Parrot AR.Drone Teardown

Removing the motherboard from the Parrot AR.Drone
Removing the motherboard

We’ve had the Parrot AR.Drone — an iPhone-controlled, indoor or out, four-propeller rotorcraft — at the iFixit offices for months. We bought it for a teardown, but we just couldn’t stop playing with the flying bugger long enough to take it apart. Until now.

The AR.Drone is earth-shattering. It has blown away every drone expert we’ve talked to. It’s not just a toy: it’s a phenomenal piece of engineering that manages to solve some very difficult software problems in order to take flight. Hidden beneath the foam fascia lies some very sophisticated electronics, all of which makes flying the quadricopter very seamless. We were quite interested in seeing exactly what components Parrot used to make their awesome flying device.

We gave the AR.Drone a 9 out of 10 on our repairability scale. Tons of replacement parts are available directly from Parrot’s website, in addition to videos for common repairs for the device. We’ve never seen another consumer electronics device with this much advance planning for user repair. That’s a good thing too, since just about everyone we’ve let fly our drone has crashed it. Flying is hard, even with an iPhone!

Teardown highlights:

  • Each propeller assembly is made up of the propeller blade, gear, motor and motor controller board. These are not your run-of-the-mill propellers. The design team behind these won a micro drone design contest put on by the French Army. The propellers spin in different directions depending on the side they are mounted on, and are marked either C (clockwise) or A (anti-clockwise).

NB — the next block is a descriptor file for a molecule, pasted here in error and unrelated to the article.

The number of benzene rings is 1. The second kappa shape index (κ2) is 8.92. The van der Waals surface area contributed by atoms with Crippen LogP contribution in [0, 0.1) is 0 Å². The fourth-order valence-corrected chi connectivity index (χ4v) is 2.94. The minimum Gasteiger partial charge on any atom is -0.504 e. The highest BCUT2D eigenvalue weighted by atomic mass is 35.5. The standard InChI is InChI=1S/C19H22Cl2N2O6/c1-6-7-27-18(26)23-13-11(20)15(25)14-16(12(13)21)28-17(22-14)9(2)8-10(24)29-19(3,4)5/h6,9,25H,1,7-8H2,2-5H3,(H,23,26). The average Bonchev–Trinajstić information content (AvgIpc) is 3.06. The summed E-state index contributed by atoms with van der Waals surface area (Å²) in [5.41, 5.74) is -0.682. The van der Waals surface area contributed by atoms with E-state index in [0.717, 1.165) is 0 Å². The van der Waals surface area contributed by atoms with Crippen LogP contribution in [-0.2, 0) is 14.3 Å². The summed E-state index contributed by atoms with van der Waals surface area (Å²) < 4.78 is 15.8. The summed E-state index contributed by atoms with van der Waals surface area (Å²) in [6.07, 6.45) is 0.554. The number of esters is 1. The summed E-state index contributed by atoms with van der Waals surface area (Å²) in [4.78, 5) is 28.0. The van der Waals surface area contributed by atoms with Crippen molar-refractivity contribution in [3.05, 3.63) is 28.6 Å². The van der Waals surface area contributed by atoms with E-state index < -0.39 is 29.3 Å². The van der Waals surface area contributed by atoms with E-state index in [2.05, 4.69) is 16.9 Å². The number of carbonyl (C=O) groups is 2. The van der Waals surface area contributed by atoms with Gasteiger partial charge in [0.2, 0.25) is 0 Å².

• The propeller blade and gear are held in place by a small circlip on a stainless steel shaft. Parrot sells a special circlip removal tool, but we opted for a pick we had laying around the office. We learned very quickly that if you’re not careful, the little circlips are also capable of flight.
  • Each brushless motor runs at 28,000 RPM while the AR.Drone is hovering, and ramp up to a whopping 41,400 RPM during full acceleration! The speed of the motor is managed by the electronic controller, which includes an 8-bit microcontroller and a 10-bit ADC.
  • Much of the AR.Drone’s body is made of expanded polypropylene (EPP), a common substance that is both extremely light and easily manufactured into complex shapes. We like to call it by its scientific name, “foam.”
  • The two large mesh cylinders make up the ultrasound altimeter, which stabilizes the quadricopter within 6 meters of the ground.
  • The navigation board, which attaches to the motherboard via eight pins, contains a Microchip PIC24HJ16GP304 40MHZ 16-bit microprocessor in addition to a MEMS gyroscope (the Invensense IDG 500).
  • The motherboard itself hosts a Parrot 6 ARM9 468 MHz processor, ROCm Atheros AR6102G-BM2D b/g Wi-Fi module, a couple of Micron chips, and a vertical camera.
  • The battery is a 1000mAh, 11.V lithium unit that detaches easily from the quadricopter. It lasts about ten minutes. There’s a second connector on the battery for balance charging, which ensures that each of the three battery cells charges equally, thus optimizing capacity and prolonging battery life. The battery also contains a protection circuit module, which prevents it from discharging too rapidly, over charging, or short circuiting.
  • The 93 degree front-facing wide-angle camera can stream its video and images directly to your iPhone, iPad, or iPod Touch. With a resolution of 640×480 pixels, we doubt anyone will be filming HD movies with the AR.Drone’s camera.
Removing a motor from the Parrot AR.Drone
Removing one of the motors
Parrot AR.Drone teardown parts
Final layout